It’s your democratic right to be able to cast your vote in elections. On this page find out about accessible voting and asking for support at polling stations.

On this page:

Your rights as a disabled voter

Sense is here for you

We support people with complex disabilities of all ages.

From our free play sessions for children under eight, to our adult residential care services, we’re with disabled people and their families every step of the way.

Get in touch with our team to find out how we could support you.

As a disabled voter, you have the right to be able to cast your vote independently and in secret. 

By law, local authorities must take steps to make sure that you have the opportunity to do this. This means making sure that you have the support you need at your local polling station.

Nobody can be refused the right to vote for reasons of mental or physical incapacity. 

Polling station staff should be on hand to help you vote in person, and should make sure that you are not at a disadvantage when you’re voting. 

Find out more about what support to expect at polling stations.

Remember, you don’t have to vote in person. Find out about other ways to vote. 

Barriers to voting for disabled people

In our research, 24% of surveyed people with complex disabilities told us that they didn’t vote in the 2019 General Election. 

Of those who did vote, 13% told us they found this difficult or very difficult. 

In the upcoming election, 9% of people with complex disabilities told us they are not planning to vote. 

These are some of the barriers that could potentially make it harder for disabled people to vote in an election.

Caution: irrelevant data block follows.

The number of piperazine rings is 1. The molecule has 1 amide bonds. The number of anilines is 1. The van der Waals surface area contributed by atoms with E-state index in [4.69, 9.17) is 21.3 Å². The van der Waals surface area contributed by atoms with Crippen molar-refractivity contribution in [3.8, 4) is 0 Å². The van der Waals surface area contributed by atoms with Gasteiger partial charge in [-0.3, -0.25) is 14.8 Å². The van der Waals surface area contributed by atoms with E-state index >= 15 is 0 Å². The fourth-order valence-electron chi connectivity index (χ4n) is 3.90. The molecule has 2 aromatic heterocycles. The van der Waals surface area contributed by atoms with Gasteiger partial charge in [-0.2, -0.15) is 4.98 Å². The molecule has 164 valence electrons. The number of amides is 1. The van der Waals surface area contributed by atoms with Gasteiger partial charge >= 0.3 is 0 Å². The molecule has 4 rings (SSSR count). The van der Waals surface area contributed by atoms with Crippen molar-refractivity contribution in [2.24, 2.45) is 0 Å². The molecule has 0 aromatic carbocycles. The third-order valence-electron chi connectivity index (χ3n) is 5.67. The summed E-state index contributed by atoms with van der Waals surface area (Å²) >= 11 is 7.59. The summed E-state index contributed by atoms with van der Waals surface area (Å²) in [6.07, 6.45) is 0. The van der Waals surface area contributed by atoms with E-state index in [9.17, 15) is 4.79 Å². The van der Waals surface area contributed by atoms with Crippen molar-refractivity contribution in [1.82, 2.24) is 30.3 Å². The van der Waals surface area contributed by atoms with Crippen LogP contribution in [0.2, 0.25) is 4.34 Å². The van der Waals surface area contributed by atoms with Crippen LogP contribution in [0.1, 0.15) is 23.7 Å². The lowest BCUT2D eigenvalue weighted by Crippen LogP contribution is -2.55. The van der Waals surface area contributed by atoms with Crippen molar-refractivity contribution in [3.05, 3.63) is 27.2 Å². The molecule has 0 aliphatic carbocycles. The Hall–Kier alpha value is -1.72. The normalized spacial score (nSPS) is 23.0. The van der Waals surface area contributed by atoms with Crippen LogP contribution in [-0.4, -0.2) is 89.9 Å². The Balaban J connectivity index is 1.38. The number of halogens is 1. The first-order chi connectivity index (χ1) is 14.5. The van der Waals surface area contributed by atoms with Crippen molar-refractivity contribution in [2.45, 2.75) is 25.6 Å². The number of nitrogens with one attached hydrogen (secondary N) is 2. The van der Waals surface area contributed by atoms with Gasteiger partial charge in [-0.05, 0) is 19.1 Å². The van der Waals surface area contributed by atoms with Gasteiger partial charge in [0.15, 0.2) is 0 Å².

• Not physically being able to access polling stations (for example, if you’re a wheelchair user and there is no ramp into the building). 
  • Not having access to information in accessible formats, like braille or Easy Read. 
  • Anxiety about travelling to polling stations or the process of voting itself.
  • Lack of access to auxiliary aids or seating that would make voting easier at the polling station. 
  • Polling station staff not having the right level of awareness or training to support disabled people. 
  • Lack of awareness of the support that can be provided. Find out more about what support you should expect when voting.
  • Not having a photo ID. 

Photo ID 

Following the introduction of a new law in May 2023, voters in England must show photo ID to vote in person at elections. 

Concerningly, our research shows that nearly one in five people with complex disabilities doesn’t have the photo ID they would need to be able to vote.

Forms of accepted ID include a valid passport, driving licence or blue badge. The full list of accepted ID can be found on the Electoral Commission website. 

Read our guide to everything you need to know about the voter ID rules.

What support to expect at the polling station

Polling stations have a legal duty to make sure you can cast your vote independently and in secret.

To make this possible, the Electoral Commission advises that all polling stations should have: 

  • Information about the election and how to vote. Information should be prominently displayed at polling stations, including larger versions of this information for visually impaired voters. This should include information in the polling booth itself, about how to mark your ballot paper. Some stations might also provide this in alternative formats such as braille, and other languages. 
  • Seating. Voters who can’t stand for long periods, or who need more time to think before casting their vote, should have access to seats.